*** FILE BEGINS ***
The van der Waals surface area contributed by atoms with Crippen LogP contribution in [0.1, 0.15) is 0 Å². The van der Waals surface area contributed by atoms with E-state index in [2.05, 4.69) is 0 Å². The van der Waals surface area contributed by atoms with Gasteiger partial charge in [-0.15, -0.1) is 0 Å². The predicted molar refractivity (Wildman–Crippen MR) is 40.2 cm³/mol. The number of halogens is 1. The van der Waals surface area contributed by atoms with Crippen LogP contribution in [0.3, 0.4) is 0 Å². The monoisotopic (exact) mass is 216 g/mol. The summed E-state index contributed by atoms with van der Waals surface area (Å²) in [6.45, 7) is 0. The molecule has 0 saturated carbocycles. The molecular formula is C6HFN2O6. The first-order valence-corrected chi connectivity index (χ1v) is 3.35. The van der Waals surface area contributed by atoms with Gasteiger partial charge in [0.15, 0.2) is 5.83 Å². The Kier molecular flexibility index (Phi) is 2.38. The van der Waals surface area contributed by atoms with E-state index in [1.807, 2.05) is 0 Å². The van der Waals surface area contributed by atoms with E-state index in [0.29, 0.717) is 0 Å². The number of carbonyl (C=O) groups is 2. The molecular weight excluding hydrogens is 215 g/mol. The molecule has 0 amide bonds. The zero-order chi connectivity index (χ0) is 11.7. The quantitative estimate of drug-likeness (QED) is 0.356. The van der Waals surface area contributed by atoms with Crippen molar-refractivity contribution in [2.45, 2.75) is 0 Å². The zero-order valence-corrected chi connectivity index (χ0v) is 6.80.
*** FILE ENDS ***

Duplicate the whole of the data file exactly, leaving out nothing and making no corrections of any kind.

The van der Waals surface area contributed by atoms with Crippen LogP contribution in [0.1, 0.15) is 0 Å². The van der Waals surface area contributed by atoms with E-state index in [2.05, 4.69) is 0 Å². The van der Waals surface area contributed by atoms with Gasteiger partial charge in [-0.15, -0.1) is 0 Å². The predicted molar refractivity (Wildman–Crippen MR) is 40.2 cm³/mol. The number of halogens is 1. The van der Waals surface area contributed by atoms with Crippen LogP contribution in [0.3, 0.4) is 0 Å². The monoisotopic (exact) mass is 216 g/mol. The summed E-state index contributed by atoms with van der Waals surface area (Å²) in [6.45, 7) is 0. The molecule has 0 saturated carbocycles. The molecular formula is C6HFN2O6. The first-order valence-corrected chi connectivity index (χ1v) is 3.35. The van der Waals surface area contributed by atoms with Gasteiger partial charge in [0.15, 0.2) is 5.83 Å². The Kier molecular flexibility index (Phi) is 2.38. The van der Waals surface area contributed by atoms with E-state index in [1.807, 2.05) is 0 Å². The van der Waals surface area contributed by atoms with E-state index in [0.29, 0.717) is 0 Å². The number of carbonyl (C=O) groups is 2. The molecular weight excluding hydrogens is 215 g/mol. The molecule has 0 amide bonds. The zero-order chi connectivity index (χ0) is 11.7. The quantitative estimate of drug-likeness (QED) is 0.356. The van der Waals surface area contributed by atoms with Crippen molar-refractivity contribution in [2.45, 2.75) is 0 Å². The zero-order valence-corrected chi connectivity index (χ0v) is 6.80.